In the 1967 classic movie Cool Hand Luke, Paul Newman plays a challenging prisoner, always questioning authority and ignoring direction. Finally having enough, the warden beats Luke and quips, “What we’ve got here is a failure to communicate.”

I just read the 2013 CFA Institute & Edelman Investor Trust Study. The study surveyed global retail investors to determine the level and value of trust investors place in the financial services industry and what we might do to regain the trust we’ve lost in recent years. Not surprisingly, only 52% of the respondents trusted the financial services industry to “do what’s right.” Also not surprisingly, especially to financial planners, the study concludes that investment managers can rebuild trust by stressing their performance less and instead demonstrating trusted behaviors. They cite a need for “commitment to professional standards of ethical conduct that are in the investor’s best interest,” as one of the ways to engender trust.

Investors in the study were also asked to indicate which attribute is most important when making a decision to hire an investment manager. Thirty-five percent said it is when they trust the advisor to act in their best interest. Seventeen percent said it was when the advisor could achieve high returns. Another 17% said it was that the advisor was committed to ethical conduct, while 15% said they picked an advisor who came recommended by somebody they trusted. Eight percent said the advisor complies with the industry’s best practices, while 7% said the advisor’s fee structure was the most important thing.
The study also says investment managers should be able to take “responsible actions to address an issue or a crisis.” Sounds a lot like the financial planning process to me.

Let’s first tackle the important attribute—that an advisor is “trusted to act in my best interest.” Unless you have been hiding underground for the past several years, you are aware that there’s a debate over whether advisors ought to act in a fiduciary manner or whether they should simply make suitable product recommendations. It’s important to note that suitability rules do not require that someone is trusted to act in a client’s best interest. Yet I really can understand the issue some people have with the term “fiduciary,” a legal term that has broker-dealer attorneys apoplectic. We provide the following Committee for the Fiduciary Standard statement to clients, and it does not use the term “fiduciary” at all.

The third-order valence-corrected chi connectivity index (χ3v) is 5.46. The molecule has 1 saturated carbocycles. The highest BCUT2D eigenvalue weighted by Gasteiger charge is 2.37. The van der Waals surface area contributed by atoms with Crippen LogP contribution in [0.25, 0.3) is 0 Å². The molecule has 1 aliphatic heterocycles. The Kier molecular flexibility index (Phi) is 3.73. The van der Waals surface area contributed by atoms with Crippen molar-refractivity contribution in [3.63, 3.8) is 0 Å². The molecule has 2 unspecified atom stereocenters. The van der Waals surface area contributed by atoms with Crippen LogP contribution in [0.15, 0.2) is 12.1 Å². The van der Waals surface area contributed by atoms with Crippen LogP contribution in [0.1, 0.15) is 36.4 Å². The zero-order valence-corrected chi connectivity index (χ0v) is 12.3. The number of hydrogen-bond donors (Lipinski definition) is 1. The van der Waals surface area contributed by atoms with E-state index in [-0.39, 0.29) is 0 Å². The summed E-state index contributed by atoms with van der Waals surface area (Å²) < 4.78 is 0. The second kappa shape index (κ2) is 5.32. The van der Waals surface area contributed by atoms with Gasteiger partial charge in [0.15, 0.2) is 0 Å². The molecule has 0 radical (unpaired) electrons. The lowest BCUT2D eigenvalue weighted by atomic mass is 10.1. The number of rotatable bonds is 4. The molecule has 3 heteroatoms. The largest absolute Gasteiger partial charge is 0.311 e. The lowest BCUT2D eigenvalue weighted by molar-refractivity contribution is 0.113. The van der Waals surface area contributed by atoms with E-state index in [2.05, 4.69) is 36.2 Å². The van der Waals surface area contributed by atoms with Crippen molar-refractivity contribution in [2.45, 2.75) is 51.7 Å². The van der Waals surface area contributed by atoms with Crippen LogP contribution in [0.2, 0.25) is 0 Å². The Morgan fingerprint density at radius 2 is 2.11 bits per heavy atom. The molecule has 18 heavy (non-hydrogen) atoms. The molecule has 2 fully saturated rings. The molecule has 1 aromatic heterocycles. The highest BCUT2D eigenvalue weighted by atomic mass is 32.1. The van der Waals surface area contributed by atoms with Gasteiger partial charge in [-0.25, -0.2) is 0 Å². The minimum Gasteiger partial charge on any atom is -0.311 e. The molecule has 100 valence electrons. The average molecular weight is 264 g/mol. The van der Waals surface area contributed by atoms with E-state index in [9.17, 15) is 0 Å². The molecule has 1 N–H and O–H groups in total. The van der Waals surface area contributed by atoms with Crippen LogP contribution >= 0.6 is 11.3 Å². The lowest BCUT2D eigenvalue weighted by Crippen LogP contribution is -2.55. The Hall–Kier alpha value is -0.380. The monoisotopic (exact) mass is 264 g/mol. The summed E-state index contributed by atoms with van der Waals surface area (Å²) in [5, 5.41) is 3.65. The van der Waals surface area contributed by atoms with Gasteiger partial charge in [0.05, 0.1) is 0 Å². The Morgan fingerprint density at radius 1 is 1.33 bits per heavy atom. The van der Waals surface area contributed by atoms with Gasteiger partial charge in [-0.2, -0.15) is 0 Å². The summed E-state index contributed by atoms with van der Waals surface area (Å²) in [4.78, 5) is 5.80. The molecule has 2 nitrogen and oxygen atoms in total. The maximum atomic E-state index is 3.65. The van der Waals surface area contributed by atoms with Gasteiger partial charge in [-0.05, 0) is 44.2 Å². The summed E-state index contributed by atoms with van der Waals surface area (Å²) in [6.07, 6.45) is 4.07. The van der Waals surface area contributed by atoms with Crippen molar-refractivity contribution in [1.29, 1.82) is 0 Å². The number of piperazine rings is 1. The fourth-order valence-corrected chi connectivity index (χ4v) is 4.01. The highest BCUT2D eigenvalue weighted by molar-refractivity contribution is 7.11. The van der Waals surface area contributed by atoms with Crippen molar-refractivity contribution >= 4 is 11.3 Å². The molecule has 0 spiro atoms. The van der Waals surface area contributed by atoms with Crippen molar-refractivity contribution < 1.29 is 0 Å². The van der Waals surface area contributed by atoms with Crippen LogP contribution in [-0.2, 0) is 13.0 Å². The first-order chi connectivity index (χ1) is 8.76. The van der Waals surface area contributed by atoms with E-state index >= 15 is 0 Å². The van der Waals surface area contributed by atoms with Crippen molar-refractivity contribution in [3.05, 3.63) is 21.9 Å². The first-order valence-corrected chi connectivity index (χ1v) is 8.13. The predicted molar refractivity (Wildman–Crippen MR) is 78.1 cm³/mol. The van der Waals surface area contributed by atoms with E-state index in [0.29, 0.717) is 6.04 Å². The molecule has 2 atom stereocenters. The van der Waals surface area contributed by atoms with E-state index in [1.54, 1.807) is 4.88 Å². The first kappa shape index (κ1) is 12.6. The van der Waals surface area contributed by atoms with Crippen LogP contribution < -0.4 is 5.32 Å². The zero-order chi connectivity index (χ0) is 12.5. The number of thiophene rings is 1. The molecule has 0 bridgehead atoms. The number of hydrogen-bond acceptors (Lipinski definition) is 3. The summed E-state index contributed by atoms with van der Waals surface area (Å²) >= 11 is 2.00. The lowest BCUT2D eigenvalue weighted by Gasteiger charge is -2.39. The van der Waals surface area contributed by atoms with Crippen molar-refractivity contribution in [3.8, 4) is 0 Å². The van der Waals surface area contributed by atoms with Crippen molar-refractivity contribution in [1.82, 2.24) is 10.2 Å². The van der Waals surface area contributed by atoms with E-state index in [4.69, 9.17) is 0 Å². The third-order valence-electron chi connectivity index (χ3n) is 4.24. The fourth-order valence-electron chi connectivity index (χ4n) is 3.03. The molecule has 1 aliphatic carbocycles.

• I believe in placing clients’ interests first. Therefore, I commit to the following five principles and say to clients:
• I will always put your best interests first.
• I will act with prudence. That is, with the skill, care, diligence and good judgment of a professional.
• I will not mislead you, and I will provide conspicuous, full and fair disclosure of all important facts.
• I will avoid conflicts of interest.
• I will fully disclose and fairly manage, in your favor, any unavoidable conflicts.

No matter what opinions you have or constraints you may face in acting in the clients’ best interest, it appears that the public demand for a certain type of advisor may eventually end this debate for us.

Next, let’s look at the response from investors in the study that says advisors should take “responsible actions” to address an issue or a crisis. This suggests to me that they really want financial planning, not just investment management. They want their advice delivered in the context of their lives; they want goals-based planning.

It was at least 15 years ago that MoneyGuidePro brought software to the planning community that produced goals-based planning. I remember my partner telling me there was no way we could use this software; it simply did not include the comprehensive components that we needed. But we ran one plan against our cash-flow software, presented it to clients and realized that this was exactly what we needed. I am fascinated to hear that portfolio managers now understand the value of goals-based planning and how effective this can be in gaining trust with clients.

I recently had a discussion with CFAs about how to gain more client insight with better counseling and communication skills. One portfolio manager told me that she has been studying active listening and practicing it with her institutional and endowment clients. “It’s amazing how much more engaged these clients are when we actually ask them what they are thinking,” she confided.

Our students at Texas Tech are required to take at least one counseling and communications class to focus on learning these skills, practicing in mock sessions simulating various conversations in the financial planning process. While I am certain you’ve come across these principles before, I thought it might be useful to review the basics of active listening.

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